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View synonyms for spindle

spindle

[ spin-dl ]

noun

  1. a rounded rod, usually of wood, tapering toward each end, used in hand-spinning to twist into thread the fibers drawn from the mass on the distaff, and on which the thread is wound as it is spun.
  2. the rod on a spinning wheel by which the thread is twisted and on which it is wound.
  3. one of the rods of a spinning machine that bear the bobbins on which the spun thread is wound.
  4. any rod or pin suggestive of a spindle used in spinning, as one that turns around or on which something turns; an axle, axis, or shaft.
  5. a vertical shaft that serves to center a phonograph record on a turntable.
  6. either of two shafts or arbors that support the work on a lathe, one live spindle on the headstock, rotating with and imparting motion to the work, the other dead spindle on the tailstock, motionless.
  7. a small axis, arbor, or mandrel.
  8. an iron rod or the like, usually with a ball or cage at the top, fixed to a rock, sunken reef, etc., to serve as a guide in navigation.
  9. a measure of yarn, containing, for cotton, 15,120 yards (13,825 meters), and for linen, 14,400 yards (13,267 meters).
  10. a hydrometer.
  11. Cell Biology. a spindle-shaped structure, composed of microtubules, that forms near the cell nucleus during mitosis or meiosis and, as it divides, draws the chromosomes to opposite poles of the cell.
  12. a short, turned or circular ornament, as in a baluster or stair rail.
  13. Eastern New England. a tassel on an ear of corn.
  14. Chiefly New Jersey and Delaware Valley. dragonfly.


adjective

verb (used with object)

, spin·dled, spin·dling.
  1. to give the form of a spindle to.
  2. to provide or equip with a spindle or spindles.
  3. to impale (a card or paper) on a spindle, as for sorting purposes.

verb (used without object)

, spin·dled, spin·dling.
  1. to shoot up, or grow, into a long, slender stalk or stem, as a plant.
  2. to grow tall and slender, often disproportionately so.

spindle

/ ˈspɪndəl /

noun

  1. a rod or stick that has a notch in the top, used to draw out natural fibres for spinning into thread, and a long narrow body around which the thread is wound when spun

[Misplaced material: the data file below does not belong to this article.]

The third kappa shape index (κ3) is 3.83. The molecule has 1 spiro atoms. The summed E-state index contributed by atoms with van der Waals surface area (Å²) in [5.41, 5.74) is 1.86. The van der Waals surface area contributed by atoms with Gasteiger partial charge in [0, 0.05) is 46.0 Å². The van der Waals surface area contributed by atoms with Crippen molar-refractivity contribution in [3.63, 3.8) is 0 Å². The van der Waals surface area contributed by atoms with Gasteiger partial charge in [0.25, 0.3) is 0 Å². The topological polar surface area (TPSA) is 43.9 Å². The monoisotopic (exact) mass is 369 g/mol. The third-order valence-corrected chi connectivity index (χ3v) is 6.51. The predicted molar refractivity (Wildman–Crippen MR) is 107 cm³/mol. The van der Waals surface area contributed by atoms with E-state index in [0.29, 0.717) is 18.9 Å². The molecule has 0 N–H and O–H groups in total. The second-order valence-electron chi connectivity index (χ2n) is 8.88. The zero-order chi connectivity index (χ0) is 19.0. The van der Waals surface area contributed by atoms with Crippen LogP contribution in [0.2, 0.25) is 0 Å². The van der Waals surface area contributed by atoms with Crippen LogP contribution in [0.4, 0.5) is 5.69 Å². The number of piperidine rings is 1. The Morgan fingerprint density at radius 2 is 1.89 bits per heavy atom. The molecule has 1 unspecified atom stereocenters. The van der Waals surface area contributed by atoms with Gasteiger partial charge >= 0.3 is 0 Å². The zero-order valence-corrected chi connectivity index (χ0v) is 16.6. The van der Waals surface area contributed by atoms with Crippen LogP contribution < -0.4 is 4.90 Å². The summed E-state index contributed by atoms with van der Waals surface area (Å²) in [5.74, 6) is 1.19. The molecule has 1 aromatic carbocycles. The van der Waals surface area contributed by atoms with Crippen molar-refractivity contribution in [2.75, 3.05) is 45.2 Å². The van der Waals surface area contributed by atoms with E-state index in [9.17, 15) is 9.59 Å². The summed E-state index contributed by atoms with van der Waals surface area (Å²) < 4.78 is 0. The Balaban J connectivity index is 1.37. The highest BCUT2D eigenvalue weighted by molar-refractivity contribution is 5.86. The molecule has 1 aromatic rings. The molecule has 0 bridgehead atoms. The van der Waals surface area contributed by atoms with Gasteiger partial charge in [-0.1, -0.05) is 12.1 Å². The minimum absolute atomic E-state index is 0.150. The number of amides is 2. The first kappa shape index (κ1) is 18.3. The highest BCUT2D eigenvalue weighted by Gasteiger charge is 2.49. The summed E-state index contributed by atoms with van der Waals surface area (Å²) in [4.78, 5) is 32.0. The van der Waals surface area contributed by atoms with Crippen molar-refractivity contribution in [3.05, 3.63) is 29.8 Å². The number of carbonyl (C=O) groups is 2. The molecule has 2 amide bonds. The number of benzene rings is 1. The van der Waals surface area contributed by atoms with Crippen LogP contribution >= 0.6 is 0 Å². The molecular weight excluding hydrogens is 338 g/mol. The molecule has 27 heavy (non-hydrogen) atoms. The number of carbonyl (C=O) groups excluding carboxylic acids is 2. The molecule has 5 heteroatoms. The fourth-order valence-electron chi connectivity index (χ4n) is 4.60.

2. one of the thin rods or pins bearing bobbins upon which spun thread is wound in a spinning wheel or machine
  3. any of various parts in the form of a rod, esp a rotating rod that acts as an axle, mandrel, or arbor
  4. a piece of wood that has been turned, such as a baluster or table leg
  5. a small square metal shaft that passes through the lock of a door and to which the door knobs or handles are fixed
  6. a measure of length of yarn equal to 18 hanks (15 120 yards) for cotton or 14 400 yards for linen
  7. biology a spindle-shaped structure formed by microtubules during mitosis or meiosis which draws the duplicated chromosomes apart as the cell divides
  8. a less common name for a hydrometer
  9. a tall pole with a marker at the top, fixed to an underwater obstruction as an aid to navigation
  10. a device consisting of a sharp upright spike on a pedestal on which bills, order forms, etc, are impaled
  11. short for spindle tree


verb

  1. tr to form into a spindle or equip with spindles
  2. rare.
    intr (of a plant, stem, shoot, etc) to grow rapidly and become elongated and thin

spindle

/ spĭndl /

  1. A network of protein fibers that forms in the cytoplasm of a cell during cell division. The spindle grows forth from the centrosomes and attaches to the chromosomes after the latter have been duplicated, and the nuclear membrane dissolves. Once attached, the spindle fibers contract, pulling the duplicate chromosomes apart to opposite poles of the dividing cell.
  2. See more at meiosis


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Other Words From

  • spindle·like adjective
  • multi·spindled adjective
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Word History and Origins

Origin of spindle1

before 900; Middle English spindel (noun), Old English spin ( e ) l; spin, -le; cognate with German Spindel
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Word History and Origins

Origin of spindle1

Old English spinel; related to spinnan to spin , Old Saxon spinnila spindle, Old High German spinnala
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Example Sentences

Around that time, the muscle’s golgi tendon organs—spindles of neurons that sit on the muscle fibers—kick in and inhibit muscle contractions, allowing your muscles to relax and lengthening the stretching you can do.

Muscles contain special sensory receptor cells called muscle spindles.

The author, an art curator and educator who has developed curriculums on animals, speculates that hippo empathy may derive from their brains being well-stocked with spindle neurons, which are associated in many species with social emotions.

Hyman became interested in understanding the formation of mitotic spindles during his graduate studies in the Laboratory of Molecular Biology at the University of Cambridge in the 1980s.

Along the way, a succession of other rapacious characters flock to the Spindle Gallery.

At the center of the action—and the guessing game of who inspired each character—is über-dealer Art Spindle (Danny Huston).

No sooner had she picked up the spindle, than she pricked her hand with it, and fell swooning.

Behind the bride were carried the distaff and spindle, emblems of domestic life.

A very convenient method of keeping shipping tags at hand is to slip them on a desk spindle.

In the thick shade of a fig-tree, by a running spring, sat a blind woman unrolling the last gold and silver thread from a spindle.

He lifted a spindle-legged table in the air and went on talking.

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